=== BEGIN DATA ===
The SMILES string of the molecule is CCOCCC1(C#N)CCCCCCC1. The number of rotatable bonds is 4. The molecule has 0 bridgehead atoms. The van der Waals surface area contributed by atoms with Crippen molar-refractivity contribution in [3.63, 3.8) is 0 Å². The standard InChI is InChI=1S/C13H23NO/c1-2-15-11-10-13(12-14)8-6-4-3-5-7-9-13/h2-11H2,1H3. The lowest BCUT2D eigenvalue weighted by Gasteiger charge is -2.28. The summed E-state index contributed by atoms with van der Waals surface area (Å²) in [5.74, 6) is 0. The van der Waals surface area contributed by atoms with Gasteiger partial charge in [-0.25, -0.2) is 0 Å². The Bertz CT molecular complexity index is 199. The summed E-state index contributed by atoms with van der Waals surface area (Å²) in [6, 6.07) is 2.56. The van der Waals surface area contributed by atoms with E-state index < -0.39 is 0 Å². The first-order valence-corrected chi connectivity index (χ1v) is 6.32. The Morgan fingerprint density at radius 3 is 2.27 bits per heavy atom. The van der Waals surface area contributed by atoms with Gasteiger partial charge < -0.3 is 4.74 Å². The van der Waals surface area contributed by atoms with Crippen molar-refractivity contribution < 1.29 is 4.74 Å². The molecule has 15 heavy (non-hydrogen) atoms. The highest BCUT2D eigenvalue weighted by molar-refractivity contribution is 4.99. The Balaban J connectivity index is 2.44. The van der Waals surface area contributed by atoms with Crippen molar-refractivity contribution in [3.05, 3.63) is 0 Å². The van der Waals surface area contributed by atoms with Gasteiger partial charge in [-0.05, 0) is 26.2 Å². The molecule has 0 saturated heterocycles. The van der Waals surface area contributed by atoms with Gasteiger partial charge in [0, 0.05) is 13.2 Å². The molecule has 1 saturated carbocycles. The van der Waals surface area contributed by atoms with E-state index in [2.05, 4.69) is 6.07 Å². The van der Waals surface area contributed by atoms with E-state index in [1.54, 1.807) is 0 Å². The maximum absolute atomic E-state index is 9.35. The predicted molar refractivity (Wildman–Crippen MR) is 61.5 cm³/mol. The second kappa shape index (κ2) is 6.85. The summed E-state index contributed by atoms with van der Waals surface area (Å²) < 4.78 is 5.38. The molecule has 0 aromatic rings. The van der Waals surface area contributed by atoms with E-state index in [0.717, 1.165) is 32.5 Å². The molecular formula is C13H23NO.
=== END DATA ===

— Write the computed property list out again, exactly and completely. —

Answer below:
The SMILES string of the molecule is CCOCCC1(C#N)CCCCCCC1. The number of rotatable bonds is 4. The molecule has 0 bridgehead atoms. The van der Waals surface area contributed by atoms with Crippen molar-refractivity contribution in [3.63, 3.8) is 0 Å². The standard InChI is InChI=1S/C13H23NO/c1-2-15-11-10-13(12-14)8-6-4-3-5-7-9-13/h2-11H2,1H3. The lowest BCUT2D eigenvalue weighted by Gasteiger charge is -2.28. The summed E-state index contributed by atoms with van der Waals surface area (Å²) in [5.74, 6) is 0. The van der Waals surface area contributed by atoms with Gasteiger partial charge in [-0.25, -0.2) is 0 Å². The Bertz CT molecular complexity index is 199. The summed E-state index contributed by atoms with van der Waals surface area (Å²) in [6, 6.07) is 2.56. The van der Waals surface area contributed by atoms with E-state index < -0.39 is 0 Å². The first-order valence-corrected chi connectivity index (χ1v) is 6.32. The Morgan fingerprint density at radius 3 is 2.27 bits per heavy atom. The van der Waals surface area contributed by atoms with Gasteiger partial charge < -0.3 is 4.74 Å². The van der Waals surface area contributed by atoms with Crippen molar-refractivity contribution < 1.29 is 4.74 Å². The molecule has 15 heavy (non-hydrogen) atoms. The highest BCUT2D eigenvalue weighted by molar-refractivity contribution is 4.99. The Balaban J connectivity index is 2.44. The van der Waals surface area contributed by atoms with Crippen molar-refractivity contribution in [3.05, 3.63) is 0 Å². The van der Waals surface area contributed by atoms with Gasteiger partial charge in [-0.05, 0) is 26.2 Å². The molecule has 0 saturated heterocycles. The van der Waals surface area contributed by atoms with Gasteiger partial charge in [0, 0.05) is 13.2 Å². The molecule has 1 saturated carbocycles. The van der Waals surface area contributed by atoms with E-state index in [2.05, 4.69) is 6.07 Å². The van der Waals surface area contributed by atoms with E-state index in [1.54, 1.807) is 0 Å². The maximum absolute atomic E-state index is 9.35. The predicted molar refractivity (Wildman–Crippen MR) is 61.5 cm³/mol. The second kappa shape index (κ2) is 6.85. The summed E-state index contributed by atoms with van der Waals surface area (Å²) < 4.78 is 5.38. The molecule has 0 aromatic rings. The van der Waals surface area contributed by atoms with E-state index in [0.717, 1.165) is 32.5 Å². The molecular formula is C13H23NO.